Cystectomy outcomes in patients who have failed Radiofrequency-induced Thermo-chemotherapeutic Effect Mitomycin-C (RITE-MMC) treatment for high-risk non-muscle invasive bladder cancer (HRNMIBC)-Does it complicate surgery and adversely impact oncological o

Bladder Cancer
09/10/2020

Urol Oncol. 2020 Oct 5:S1078-1439(20)30438-5. doi: 10.1016/j.urolonc.2020.09.016. Online ahead of print.

ABSTRACT

INTRODUCTION: The standard intravesical treatment for high risk non muscle invasive bladder cancer (HRNMIBC) is Bacillus Calmette-Guérin (BCG), with failure often resulting in cystectomy. Radiofrequency-Induced Thermo-chemotherapeutic Effect Mitomycin (RITE-MMC) can be an alternative in BCG failure. There has been concern that RITE-MMC may delay an inevitable cystectomy, make it more technically challenging and worsen prognosis. The aim of this study was to assess operative challenges and oncological outcome in patients undergoing cystectomy for HRNMIBC who received RITE-MMC, and contrast them with those that did not.

PATIENTS AND METHODS: A retrospective study of a prospective cystectomy database was conducted. Patients treated from April 2011 to June 2017 were looked at. Inclusion criteria were HRNMIBC with BCG failure undergoing cystectomy. Patient demographics and tumour characteristics were analysed. Intraoperative blood loss and length of stay were used as surrogate markers for intra-operative difficulty. Kaplan-Meier curves were constructed to analyse all-cause mortality, cancer specific mortality and time to recurrence between the RITE-MMC treatment group and those that did not receive RITE-MMC. A multivariate analysis was conducted to assess factors that may influence readmission.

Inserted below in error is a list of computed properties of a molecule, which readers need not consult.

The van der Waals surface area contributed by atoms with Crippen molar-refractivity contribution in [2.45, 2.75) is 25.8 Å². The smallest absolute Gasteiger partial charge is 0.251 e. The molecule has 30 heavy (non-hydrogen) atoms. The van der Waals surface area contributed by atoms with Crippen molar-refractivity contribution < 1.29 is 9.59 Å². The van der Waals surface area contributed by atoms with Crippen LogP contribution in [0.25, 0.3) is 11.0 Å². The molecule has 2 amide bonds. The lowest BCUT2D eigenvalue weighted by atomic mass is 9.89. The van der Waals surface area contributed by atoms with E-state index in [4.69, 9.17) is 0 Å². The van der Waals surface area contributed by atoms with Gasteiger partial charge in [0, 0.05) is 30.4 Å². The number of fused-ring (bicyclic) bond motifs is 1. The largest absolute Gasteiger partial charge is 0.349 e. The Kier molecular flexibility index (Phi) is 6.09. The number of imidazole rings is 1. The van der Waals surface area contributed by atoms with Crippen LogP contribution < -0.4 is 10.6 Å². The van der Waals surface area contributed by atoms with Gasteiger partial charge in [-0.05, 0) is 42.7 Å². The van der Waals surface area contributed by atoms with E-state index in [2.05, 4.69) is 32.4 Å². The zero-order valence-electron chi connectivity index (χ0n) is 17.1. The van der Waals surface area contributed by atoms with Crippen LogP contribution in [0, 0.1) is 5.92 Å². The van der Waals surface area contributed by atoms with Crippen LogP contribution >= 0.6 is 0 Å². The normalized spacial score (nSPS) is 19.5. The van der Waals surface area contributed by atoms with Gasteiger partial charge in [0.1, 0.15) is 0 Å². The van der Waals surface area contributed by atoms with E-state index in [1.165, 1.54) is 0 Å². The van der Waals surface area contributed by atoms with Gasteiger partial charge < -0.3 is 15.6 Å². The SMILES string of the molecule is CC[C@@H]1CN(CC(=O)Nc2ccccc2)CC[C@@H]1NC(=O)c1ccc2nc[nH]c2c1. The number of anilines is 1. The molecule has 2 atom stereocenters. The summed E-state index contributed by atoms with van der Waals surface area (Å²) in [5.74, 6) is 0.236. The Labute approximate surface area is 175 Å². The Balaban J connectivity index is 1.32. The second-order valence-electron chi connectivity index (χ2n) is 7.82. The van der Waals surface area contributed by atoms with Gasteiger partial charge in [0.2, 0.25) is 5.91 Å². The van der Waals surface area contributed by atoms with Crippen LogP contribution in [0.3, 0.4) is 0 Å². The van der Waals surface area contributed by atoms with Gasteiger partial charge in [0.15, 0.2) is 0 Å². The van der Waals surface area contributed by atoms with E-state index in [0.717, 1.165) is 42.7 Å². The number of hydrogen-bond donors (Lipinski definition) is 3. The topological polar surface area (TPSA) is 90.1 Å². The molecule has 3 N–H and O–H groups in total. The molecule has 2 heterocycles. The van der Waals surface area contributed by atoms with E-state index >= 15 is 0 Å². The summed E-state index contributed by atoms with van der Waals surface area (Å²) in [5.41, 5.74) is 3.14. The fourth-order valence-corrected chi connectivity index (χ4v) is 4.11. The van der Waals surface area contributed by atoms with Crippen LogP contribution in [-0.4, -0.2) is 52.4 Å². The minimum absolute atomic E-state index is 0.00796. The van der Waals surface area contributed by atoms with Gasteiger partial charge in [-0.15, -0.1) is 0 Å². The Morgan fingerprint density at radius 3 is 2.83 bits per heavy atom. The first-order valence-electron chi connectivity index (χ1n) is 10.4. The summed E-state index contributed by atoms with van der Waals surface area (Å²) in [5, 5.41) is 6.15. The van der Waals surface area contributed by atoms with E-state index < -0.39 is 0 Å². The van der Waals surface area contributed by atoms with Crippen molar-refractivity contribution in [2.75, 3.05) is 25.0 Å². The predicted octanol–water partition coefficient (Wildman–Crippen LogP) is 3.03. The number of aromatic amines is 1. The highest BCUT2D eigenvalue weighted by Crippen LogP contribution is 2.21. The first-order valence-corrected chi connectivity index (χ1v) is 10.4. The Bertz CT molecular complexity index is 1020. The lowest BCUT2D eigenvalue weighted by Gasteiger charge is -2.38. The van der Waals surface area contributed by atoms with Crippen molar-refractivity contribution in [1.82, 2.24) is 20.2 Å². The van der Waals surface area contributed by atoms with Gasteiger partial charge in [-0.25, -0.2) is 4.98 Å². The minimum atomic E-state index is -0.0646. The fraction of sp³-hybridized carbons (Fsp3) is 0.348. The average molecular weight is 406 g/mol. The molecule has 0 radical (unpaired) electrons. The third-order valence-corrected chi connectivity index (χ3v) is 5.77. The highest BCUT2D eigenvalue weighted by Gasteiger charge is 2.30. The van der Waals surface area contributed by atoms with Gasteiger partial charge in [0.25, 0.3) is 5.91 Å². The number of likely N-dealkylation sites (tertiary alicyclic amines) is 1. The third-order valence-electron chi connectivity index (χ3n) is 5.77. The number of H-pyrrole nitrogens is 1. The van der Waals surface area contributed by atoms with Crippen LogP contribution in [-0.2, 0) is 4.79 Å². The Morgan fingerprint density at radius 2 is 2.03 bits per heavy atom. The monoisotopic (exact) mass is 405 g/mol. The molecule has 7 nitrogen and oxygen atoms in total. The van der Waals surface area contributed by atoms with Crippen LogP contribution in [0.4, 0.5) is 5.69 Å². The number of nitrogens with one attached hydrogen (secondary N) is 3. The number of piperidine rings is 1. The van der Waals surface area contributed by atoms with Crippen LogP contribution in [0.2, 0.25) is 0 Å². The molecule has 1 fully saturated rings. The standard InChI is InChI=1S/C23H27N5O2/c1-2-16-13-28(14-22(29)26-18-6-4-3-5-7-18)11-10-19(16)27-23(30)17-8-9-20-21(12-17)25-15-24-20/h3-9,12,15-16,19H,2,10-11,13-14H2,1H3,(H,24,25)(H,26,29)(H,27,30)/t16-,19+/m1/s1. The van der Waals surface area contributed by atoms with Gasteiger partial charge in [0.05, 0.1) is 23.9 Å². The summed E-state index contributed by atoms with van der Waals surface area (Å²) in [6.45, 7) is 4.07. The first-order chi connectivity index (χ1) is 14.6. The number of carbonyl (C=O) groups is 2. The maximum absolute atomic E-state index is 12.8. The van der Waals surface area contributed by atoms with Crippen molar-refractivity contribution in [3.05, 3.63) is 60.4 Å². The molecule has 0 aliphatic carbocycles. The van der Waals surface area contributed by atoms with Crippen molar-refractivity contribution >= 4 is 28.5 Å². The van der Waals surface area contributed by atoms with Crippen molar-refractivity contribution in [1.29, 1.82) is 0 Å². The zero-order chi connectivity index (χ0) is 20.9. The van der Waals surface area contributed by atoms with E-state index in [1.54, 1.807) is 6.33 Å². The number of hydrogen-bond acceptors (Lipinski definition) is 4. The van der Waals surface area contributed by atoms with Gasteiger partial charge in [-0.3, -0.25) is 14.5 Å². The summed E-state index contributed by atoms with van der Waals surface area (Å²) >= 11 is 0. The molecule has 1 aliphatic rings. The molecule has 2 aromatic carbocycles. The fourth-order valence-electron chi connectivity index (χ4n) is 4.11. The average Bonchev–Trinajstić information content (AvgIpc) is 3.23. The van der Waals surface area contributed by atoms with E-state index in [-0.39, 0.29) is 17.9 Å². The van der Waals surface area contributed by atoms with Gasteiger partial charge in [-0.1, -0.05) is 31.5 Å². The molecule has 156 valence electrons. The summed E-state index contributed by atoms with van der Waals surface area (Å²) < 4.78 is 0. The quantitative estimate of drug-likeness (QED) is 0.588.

RESULTS: Thirty-six patients who received RITE-MMC underwent cystectomy, compared to 102 that did not. Median ages were comparable at 72 and 69 years, respectively. Patients were followed up for a median of 24 months across the 2 groups. The commonest histological stage in both groups was CIS. There were no significant differences in intraoperative blood loss, length of stay and 90-day readmission between the 2 groups. There were proportionally fewer recurrences in the RITE-MMC group (16% vs. 19%) and median time to recurrence was longer in the RITE-MMC group (37 months vs. 24 months). Multivariate analysis did not reveal a significant correlation between pre-op RITE-MMC and post-operative readmission (P = 0.606). Survival curves show no significant difference in time to recurrence across both groups (P = 0.513), and no overall (P = 0.069) or cancer specific mortality (P = 0.129) dis-advantage was noted in the RITE-MMC group.

CONCLUSION: We have found that RITE-MMC treatment does not result in a technically more challenging cystectomy and does not compromise oncological outcome compared to those patients undergoing cystectomy immediately post-BCG failure. We feel RITE-MMC remains a useful tool in a carefully selected group of patients who may not be willing to accept the morbidity of a cystectomy at the time, without significantly compromising their long-term outcome.